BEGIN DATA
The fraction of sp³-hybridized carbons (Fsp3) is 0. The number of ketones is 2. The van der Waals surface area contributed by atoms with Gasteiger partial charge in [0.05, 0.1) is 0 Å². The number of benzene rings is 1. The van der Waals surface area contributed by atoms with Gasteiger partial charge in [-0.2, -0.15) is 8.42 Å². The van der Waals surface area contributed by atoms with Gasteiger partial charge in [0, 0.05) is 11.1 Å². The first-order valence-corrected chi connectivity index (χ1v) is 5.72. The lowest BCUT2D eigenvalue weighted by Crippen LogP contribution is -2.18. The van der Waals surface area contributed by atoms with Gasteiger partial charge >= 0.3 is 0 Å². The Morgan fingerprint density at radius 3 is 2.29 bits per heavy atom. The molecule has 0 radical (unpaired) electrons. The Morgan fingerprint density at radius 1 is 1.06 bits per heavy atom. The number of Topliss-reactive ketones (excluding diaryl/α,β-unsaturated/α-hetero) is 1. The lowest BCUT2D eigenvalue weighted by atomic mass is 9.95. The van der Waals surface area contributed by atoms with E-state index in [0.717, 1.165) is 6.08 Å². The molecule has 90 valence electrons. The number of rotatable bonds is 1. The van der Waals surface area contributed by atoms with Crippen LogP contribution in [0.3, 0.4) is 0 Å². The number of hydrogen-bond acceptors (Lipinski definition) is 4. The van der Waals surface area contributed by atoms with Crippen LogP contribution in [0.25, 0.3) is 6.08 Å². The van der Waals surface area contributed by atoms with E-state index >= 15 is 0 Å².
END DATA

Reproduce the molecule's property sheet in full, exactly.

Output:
The fraction of sp³-hybridized carbons (Fsp3) is 0. The number of ketones is 2. The van der Waals surface area contributed by atoms with Gasteiger partial charge in [0.05, 0.1) is 0 Å². The number of benzene rings is 1. The van der Waals surface area contributed by atoms with Gasteiger partial charge in [-0.2, -0.15) is 8.42 Å². The van der Waals surface area contributed by atoms with Gasteiger partial charge in [0, 0.05) is 11.1 Å². The first-order valence-corrected chi connectivity index (χ1v) is 5.72. The lowest BCUT2D eigenvalue weighted by Crippen LogP contribution is -2.18. The van der Waals surface area contributed by atoms with Gasteiger partial charge >= 0.3 is 0 Å². The Morgan fingerprint density at radius 3 is 2.29 bits per heavy atom. The molecule has 0 radical (unpaired) electrons. The Morgan fingerprint density at radius 1 is 1.06 bits per heavy atom. The number of Topliss-reactive ketones (excluding diaryl/α,β-unsaturated/α-hetero) is 1. The lowest BCUT2D eigenvalue weighted by atomic mass is 9.95. The van der Waals surface area contributed by atoms with E-state index in [0.717, 1.165) is 6.08 Å². The molecule has 90 valence electrons. The number of rotatable bonds is 1. The van der Waals surface area contributed by atoms with Crippen LogP contribution in [0.3, 0.4) is 0 Å². The number of hydrogen-bond acceptors (Lipinski definition) is 4. The van der Waals surface area contributed by atoms with Crippen LogP contribution in [0.25, 0.3) is 6.08 Å². The van der Waals surface area contributed by atoms with E-state index >= 15 is 0 Å².